Why Trump Pulled the U.S. Out of the Paris Accord

I want to bring to your attention my article just published by Foreign Affairs, “Why Trump Pulled the U.S. Out of the Paris Accord – And What the Consequences Will Be.”  The article begins as follows:

President Donald Trump’s decision to withdraw the United States from the Paris climate agreement on June 1 was terribly misguided, and his justification for doing so was misleading and untruthful. As he announced in the Rose Garden that day, “The Paris climate accord is simply the latest example of Washington entering into an agreement that disadvantages the United States to the exclusive benefit of other countries, leaving American workers…and taxpayers to absorb the cost in terms of lost jobs, lower wages, shuttered factories, and vastly diminished economic production.” The reality is that leaving the accord will neither bring back jobs nor help the taxpayer, but will most certainly hurt the United States and the world.

The initial reaction from abroad was one of dismay and confusion over what the president was actually trying to say. Trump declared, without seeming to understand the terms and dynamics of the agreement, “I will withdraw from the Paris climate accord but begin negotiations to reenter either the Paris accord or an entirely new transaction on terms that are fair to the United States.” First of all, renegotiation is a nonstarter. If this was not already clear, it was made more so when within hours of the announcement world leaders rebuked the idea. British Prime Minister Theresa May, Canadian Prime Minister Justin Trudeau, French President Emmanuel Macron, German Chancellor Angela Merkel, and Italian Premier Paolo Gentiloni, among many other heads of state expressed their refusal to return to the drawing board …

To Continue Reading the Article in Foreign Affairs, just follow this link.

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Delighted and Depressed

I’m pleased to announce that my blog website – An Economic View of the Environment – has been thoroughly cleaned and purged of the malware that had plagued it since the website was attacked in January.  That’s the source of my being delighted.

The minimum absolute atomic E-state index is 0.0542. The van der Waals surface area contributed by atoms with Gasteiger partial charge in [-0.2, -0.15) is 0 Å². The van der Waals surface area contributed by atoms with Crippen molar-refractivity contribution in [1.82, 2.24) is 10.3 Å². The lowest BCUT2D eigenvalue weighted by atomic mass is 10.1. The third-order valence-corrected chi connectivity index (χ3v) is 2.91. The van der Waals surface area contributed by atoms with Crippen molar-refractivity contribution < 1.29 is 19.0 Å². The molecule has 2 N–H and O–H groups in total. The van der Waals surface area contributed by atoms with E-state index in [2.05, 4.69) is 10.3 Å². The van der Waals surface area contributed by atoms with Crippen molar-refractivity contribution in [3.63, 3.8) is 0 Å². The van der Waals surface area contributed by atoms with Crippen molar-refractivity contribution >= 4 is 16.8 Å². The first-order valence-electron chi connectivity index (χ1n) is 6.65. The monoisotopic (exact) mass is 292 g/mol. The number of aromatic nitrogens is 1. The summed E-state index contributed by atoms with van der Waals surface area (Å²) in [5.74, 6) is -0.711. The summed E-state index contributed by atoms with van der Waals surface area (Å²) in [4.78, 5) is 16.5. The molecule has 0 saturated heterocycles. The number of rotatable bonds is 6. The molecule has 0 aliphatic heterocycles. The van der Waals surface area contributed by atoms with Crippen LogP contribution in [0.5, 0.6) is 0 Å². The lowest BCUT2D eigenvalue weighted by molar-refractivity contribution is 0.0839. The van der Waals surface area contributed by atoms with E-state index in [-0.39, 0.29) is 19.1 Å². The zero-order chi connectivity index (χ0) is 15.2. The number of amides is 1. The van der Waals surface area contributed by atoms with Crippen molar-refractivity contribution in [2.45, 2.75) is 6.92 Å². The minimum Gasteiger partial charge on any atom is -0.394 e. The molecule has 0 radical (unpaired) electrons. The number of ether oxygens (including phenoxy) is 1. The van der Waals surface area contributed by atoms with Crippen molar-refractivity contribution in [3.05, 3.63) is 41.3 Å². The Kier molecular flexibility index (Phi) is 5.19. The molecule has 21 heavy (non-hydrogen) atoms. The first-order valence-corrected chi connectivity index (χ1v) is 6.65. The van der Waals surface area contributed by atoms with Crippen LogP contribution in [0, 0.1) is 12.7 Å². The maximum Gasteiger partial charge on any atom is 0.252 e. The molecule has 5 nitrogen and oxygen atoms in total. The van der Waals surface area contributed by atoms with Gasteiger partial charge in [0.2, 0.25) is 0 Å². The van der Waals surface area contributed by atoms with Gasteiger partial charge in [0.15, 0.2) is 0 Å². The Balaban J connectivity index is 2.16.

It’s probably not necessary to state that the source of my “depression” is the ongoing attack by President Trump and his administration on sensible public policy – in the environmental and energy realm, as well as so many others.  In nearly every case, the administration’s combination of incompetence and malevolence has been breathtaking.

Goodbye to the Malware Attack

As for the malware attack on my blog website, which occurred shortly after I had written and posted two blog essays that were harshly critical of Presidential candidate and then President-Elect Trump, quite a few of you wrote to me suggesting that the timing was not a coincidence and that the attack was probably from supporters of the administration (if not from people in the administration).  I do not believe that was the case, although I honestly don’t know.  Rather, I believe it was simply an attack intended to drive traffic to particular websites.  I’m hoping that the outside firm we hired to clean the site may be able to give us the answer.  Stay tuned for that.

Back to Business

Much has transpired since I announced the hiatus in my blog posts (An Explanation and Apology, February 5, 2017) and even more has transpired since I last wrote a regular essay here before the presidential inauguration (Trying to Remain Positive, January 3, 2017).  It would take more time than you or I have — for you to read and for me to write – about all that’s transpired in this policy realm since Inauguration Day, including:

Saving Us Time

Happily, I can save you time for reading – and myself for writing – by referring you to two new audio recordings:

Speaking of saving time, if you have time for only one of these, I suggest the second one, which is both briefer (about 17 minutes) and more comprehensive.

The Path Ahead

With my blog website having been purged of its contamination and with my feeling that I’ve more or less caught up, I will return to my usual approach with a brief essay in my next posting at this blog.  In the meantime, thanks for your tolerance of the recent hiatus and your interest in what transpires here.

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An Explanation and Apology